A study in the August 2019 Medicine Journal titled, “Correlation between cervical lordosis and cervical disc herniation in young patients with neck pain,” found that “Abnormal cervical curvature, including excessive cervical lordosis, loss of cervical curvature, is an early manifestation of degenerative changes in the spine. The normal cervical curvature is essential for maintaining balance and motor function, and any of the aforementioned abnormalities can destroy cervical spine structure, leading to biomechanical dysfunction, bone hyperplasia, cervical muscle injury, and ultimately cervical spondylosis. Therefore, it is very important to restore the normal cervical curvature while treating cervical spondylosis.”

It was also reported that, “The main finding of this study was the inverse correlation between the degree of disc herniation and extent of cervical curve loss in patients with neck pain. In addition, the degree of cervical spinal cord compression also increased with the decrease in cervical curve. This is the first report on such a correlation between cervical curvature and disc herniation in young patients.”

Therefore, when the spinal disc becomes weakened and compressed, it can start to bulge. When a bulge moves into the area where the nerves exit the spinal canal, it can cause different symptoms, including numbness, tingling or burning pain down the arms or legs. If the disc is extremely weak, an annular tear or rupture may take place and the jelly-like substance inside the disc begins to leak out, resulting in more symptoms and problems with activities of daily living. Options that have been found to help these conditions include chiropractic care and spinal decompression. For more information, visit our website at www.naturalspinesolutions.com.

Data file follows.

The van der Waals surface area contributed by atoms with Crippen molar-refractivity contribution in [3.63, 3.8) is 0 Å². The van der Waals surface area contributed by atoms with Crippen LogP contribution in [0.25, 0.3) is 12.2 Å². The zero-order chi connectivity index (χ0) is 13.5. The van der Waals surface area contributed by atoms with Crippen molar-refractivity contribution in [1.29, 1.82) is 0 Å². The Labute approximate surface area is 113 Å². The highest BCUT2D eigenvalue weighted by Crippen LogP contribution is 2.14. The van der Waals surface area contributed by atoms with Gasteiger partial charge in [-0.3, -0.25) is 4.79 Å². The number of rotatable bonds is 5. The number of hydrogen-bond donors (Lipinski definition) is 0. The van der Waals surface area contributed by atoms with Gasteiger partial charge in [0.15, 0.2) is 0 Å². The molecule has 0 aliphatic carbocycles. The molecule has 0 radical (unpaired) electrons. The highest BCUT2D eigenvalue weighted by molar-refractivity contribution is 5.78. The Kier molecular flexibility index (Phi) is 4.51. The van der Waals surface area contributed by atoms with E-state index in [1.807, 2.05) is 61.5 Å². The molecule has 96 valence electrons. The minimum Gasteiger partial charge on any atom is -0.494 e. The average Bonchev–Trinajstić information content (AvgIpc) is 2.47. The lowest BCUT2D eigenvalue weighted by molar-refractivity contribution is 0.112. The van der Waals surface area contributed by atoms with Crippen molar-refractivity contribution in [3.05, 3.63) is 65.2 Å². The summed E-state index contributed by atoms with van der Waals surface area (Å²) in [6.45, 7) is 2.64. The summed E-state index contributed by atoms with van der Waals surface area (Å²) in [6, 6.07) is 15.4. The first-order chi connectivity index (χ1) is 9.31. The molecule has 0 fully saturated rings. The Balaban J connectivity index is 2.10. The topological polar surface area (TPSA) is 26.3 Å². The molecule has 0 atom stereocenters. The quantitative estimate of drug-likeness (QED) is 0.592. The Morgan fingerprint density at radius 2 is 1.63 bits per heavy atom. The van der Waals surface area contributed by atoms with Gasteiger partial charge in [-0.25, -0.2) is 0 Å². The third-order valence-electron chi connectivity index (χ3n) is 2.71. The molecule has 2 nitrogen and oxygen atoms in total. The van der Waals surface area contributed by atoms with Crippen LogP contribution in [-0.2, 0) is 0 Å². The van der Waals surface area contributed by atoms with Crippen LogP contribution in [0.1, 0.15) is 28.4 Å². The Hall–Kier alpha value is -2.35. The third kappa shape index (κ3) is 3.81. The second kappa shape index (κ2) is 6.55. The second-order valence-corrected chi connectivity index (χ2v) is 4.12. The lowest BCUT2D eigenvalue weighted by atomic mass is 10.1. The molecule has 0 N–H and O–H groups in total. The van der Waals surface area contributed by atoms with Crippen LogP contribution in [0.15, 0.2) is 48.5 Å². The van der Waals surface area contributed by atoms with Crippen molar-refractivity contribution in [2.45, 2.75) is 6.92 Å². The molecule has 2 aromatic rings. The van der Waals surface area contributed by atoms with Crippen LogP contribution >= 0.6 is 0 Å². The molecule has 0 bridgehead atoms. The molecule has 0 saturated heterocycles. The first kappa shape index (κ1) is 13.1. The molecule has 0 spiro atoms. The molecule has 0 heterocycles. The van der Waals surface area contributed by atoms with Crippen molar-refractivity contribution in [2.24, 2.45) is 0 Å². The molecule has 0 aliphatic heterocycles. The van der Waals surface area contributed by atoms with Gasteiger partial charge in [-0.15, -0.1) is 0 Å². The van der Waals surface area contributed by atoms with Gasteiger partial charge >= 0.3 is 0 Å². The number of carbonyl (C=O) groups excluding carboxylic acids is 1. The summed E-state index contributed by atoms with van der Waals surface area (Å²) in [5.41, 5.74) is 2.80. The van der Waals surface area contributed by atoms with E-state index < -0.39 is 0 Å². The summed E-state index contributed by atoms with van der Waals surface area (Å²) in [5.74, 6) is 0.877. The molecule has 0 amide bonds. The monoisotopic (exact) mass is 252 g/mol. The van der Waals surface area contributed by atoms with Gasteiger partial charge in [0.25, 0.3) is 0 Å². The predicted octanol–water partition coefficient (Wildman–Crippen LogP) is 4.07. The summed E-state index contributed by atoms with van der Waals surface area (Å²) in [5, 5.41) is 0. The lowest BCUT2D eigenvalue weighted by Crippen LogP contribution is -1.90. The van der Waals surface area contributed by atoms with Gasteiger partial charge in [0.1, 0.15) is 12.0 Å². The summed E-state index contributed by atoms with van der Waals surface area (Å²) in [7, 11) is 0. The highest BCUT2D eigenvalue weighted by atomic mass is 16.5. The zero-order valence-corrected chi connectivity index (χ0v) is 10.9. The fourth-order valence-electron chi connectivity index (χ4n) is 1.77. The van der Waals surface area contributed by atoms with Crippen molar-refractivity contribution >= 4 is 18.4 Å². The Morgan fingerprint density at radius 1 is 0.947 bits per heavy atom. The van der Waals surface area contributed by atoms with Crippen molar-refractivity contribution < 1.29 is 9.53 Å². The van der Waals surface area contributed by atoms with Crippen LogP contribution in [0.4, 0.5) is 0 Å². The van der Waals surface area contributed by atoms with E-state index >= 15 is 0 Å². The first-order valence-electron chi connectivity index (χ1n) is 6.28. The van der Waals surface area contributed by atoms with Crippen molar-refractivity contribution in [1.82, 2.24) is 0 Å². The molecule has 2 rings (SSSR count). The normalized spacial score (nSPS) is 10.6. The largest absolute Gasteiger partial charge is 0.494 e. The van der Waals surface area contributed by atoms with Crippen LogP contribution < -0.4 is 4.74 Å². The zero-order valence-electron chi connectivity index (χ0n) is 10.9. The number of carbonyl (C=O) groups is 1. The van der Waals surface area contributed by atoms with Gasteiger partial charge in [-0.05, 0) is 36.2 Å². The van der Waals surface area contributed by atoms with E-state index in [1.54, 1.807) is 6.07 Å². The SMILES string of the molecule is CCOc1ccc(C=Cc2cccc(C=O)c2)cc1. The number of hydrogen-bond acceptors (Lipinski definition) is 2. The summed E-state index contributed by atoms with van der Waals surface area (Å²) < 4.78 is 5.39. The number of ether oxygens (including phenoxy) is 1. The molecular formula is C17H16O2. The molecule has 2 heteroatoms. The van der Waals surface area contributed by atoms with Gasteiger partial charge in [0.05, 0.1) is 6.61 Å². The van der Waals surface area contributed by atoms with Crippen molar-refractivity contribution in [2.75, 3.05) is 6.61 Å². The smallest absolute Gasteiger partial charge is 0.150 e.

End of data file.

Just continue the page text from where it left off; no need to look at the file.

• • •

Dr. Wayne M. Fichter Jr. is a chiropractor at Natural Spine Solutions. The business is located at 3913 Schreiber Way in Coeur d’Alene and the phone number is 208-966-4425.

Print Article

Read More Healthy Community

ADVERTISING: Advertorial — HOLLY CARLING: Cholesterol: The good and the bad

February 19, 2020 at 5:00 am | Coeur d'Alene Press Most people have been made aware of the negative aspects of excess cholesterol in the body. High cholesterol/arterial plaquing that results in narrowing of the blood vessels and increased risk of str...

Comments

Read More

ADVERTISING: Advertorial — GEORGE BALLING: New reviews

February 19, 2020 at 5:00 am | Coeur d'Alene Press Customers of the shop and readers of our weekly wine column know that we are always on the prowl for tasty new wines to add to the collection. Few of us like to drink the same things all the time and...

Comments

Read More

ADVERTISING: Advertorial — JONATHON M. SASSER: Cardiovascular health

February 12, 2020 at 5:00 am | Coeur d'Alene Press Cardiovascular disease is the leading cause of death in the U.S. and worldwide, accounting for almost 1 in 4 deaths in the U.S. every year. Our cardiovascular system is one of our most precious asset...

Comments

Read More

ADVERTISING: Advertorial — GEORGE BALLING: More wine stories from the road

February 12, 2020 at 5:00 am | Coeur d'Alene Press Mary and I just returned from New York where we traveled for the New York Now Gift Show. This is one of two trips a year Mary makes to purchase for the shop. New York is one of the shows I typically ...

Comments

Read More

Contact Us

(208) 664-8176
215 N. Second St
Coeur d'Alene, Idaho 83814

©2020 The Coeur d'Alene Press Terms of Use Privacy Policy
X
X